Throughout October, Nebraska Appleseed is celebrating the outstanding contributions of individuals and organizations standing up for justice and opportunity for all as part of the 2020 Good Apple Awards.
This week, Appleseed is proud to spotlight Black Leaders Movement. They are igniting the fight for justice and equality with dedicated activism and bold ideas, and by forging new alliances and friendships, encouraging everyone to join their march toward a better society.
Throughout this year, in every corner of Nebraska, city streets gave way to protests generations in the making. Even in the midst of a pandemic and beneath the beating summer sun, the stories of Black Americans merged with those of Nebraskans from all backgrounds to share one message:
“Black Lives Matter!”
After the murder of George Floyd at the hand of police in Minneapolis, countless marches, rallies, and demonstrations sprouted to protest police brutality, and along the way, remember those we lost to senseless violence in hopes of healing the divide in our society that makes such acts all too common. In candlelit vigils across Nebraska, people spoke the names of those lost: Breonna Taylor. Ahmaud Arbery. James Scurlock.
They come at a critical moment as Nebraska struggles with its story on race. It’s a hard story—one stained by the brutal legacy of discrimination and fueled by generational ignorance that has fed conflict and cynicism toward minorities, and left police brutality unchecked.
In Lincoln, a group of young Black men and women are working to tell a different story, one written across the communities they love. They are Black Leaders Movement, founded in 2020 and consisting of Black Nebraskans ages 15 to 24.
Together, they have stood up and spoken out, and brought their message of hope directly to the people, organizing peaceful marches throughout the year, holding vigils, and taking concrete actions to reshape the policies and structures deeply embedded with racism, and in the process, reimagining what’s possible in Nebraska.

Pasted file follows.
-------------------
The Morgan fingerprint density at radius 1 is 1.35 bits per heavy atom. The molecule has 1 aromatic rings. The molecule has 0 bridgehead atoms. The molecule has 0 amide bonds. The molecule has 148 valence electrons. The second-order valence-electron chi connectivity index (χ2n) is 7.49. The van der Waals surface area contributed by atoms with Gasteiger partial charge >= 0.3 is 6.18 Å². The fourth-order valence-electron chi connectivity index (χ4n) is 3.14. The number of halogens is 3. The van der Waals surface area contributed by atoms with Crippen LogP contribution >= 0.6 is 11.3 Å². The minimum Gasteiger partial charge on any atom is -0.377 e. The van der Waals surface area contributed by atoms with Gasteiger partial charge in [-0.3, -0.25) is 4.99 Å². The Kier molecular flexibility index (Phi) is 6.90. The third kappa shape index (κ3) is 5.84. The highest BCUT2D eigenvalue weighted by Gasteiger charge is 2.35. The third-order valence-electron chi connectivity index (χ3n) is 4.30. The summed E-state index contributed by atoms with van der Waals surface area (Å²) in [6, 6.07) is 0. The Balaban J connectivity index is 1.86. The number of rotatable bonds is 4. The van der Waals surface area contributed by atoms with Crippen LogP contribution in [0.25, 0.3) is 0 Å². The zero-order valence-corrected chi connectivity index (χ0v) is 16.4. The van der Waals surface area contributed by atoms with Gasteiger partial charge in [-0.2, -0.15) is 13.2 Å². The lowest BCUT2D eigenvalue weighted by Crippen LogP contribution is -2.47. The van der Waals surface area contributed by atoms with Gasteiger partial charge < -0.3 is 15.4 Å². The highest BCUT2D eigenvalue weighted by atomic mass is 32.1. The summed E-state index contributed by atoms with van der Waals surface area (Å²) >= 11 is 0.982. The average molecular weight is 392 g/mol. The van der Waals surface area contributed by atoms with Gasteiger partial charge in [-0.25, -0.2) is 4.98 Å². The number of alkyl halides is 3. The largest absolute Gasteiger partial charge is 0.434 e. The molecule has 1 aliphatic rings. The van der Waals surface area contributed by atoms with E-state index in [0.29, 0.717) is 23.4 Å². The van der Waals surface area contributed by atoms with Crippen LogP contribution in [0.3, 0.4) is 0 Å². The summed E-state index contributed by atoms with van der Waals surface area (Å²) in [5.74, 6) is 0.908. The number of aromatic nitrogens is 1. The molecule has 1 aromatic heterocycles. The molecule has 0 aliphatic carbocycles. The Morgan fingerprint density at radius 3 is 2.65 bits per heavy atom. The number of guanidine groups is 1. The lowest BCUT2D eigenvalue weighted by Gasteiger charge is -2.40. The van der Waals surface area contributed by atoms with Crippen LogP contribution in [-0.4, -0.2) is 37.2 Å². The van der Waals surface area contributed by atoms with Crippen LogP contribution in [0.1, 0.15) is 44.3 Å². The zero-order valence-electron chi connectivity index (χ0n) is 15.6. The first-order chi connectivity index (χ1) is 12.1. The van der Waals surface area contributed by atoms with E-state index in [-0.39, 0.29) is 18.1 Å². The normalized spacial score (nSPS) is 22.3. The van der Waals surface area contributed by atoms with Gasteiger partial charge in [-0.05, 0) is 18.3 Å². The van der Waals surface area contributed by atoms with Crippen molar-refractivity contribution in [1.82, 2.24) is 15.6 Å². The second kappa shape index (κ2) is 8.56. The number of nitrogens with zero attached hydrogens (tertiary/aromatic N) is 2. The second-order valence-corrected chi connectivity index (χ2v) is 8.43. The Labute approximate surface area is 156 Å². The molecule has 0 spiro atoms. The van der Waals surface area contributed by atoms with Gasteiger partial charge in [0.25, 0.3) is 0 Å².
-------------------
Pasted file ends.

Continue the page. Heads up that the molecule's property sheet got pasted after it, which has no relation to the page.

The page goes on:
What’s possible in Nebraska, they believe, begins with a different conversation on race, one that is centered on the lived experiences of Black Nebraskans and uplifts their stories to help others identify the ways injustice has sunk into our society.
In all of its forms, racism is profoundly dangerous. On a broad level, it punctures illusions of who we believe we are as a community, and painfully reveals to us just how much we need to change. But on a personal level, it imprisons people with a narrow view of the world, and sets them off on a dangerous chase to fix a world they see as unordered and broken.
Building a better community, takes a community, but it begins on an individual level.
To see our community in a new way, we must see ourselves in a new way. It takes each of us to admit to our flaws, address our blind spots, and discover the imperfections that harm more than just ourselves.
No one understands this more than Black Leaders Movement. After demonstrations turned violent in the wake of George Floyd’s murder, they organized peaceful events nightly throughout the summer, and invited Nebraskans from all walks of life to walk with them, to listen, and to share in their struggles.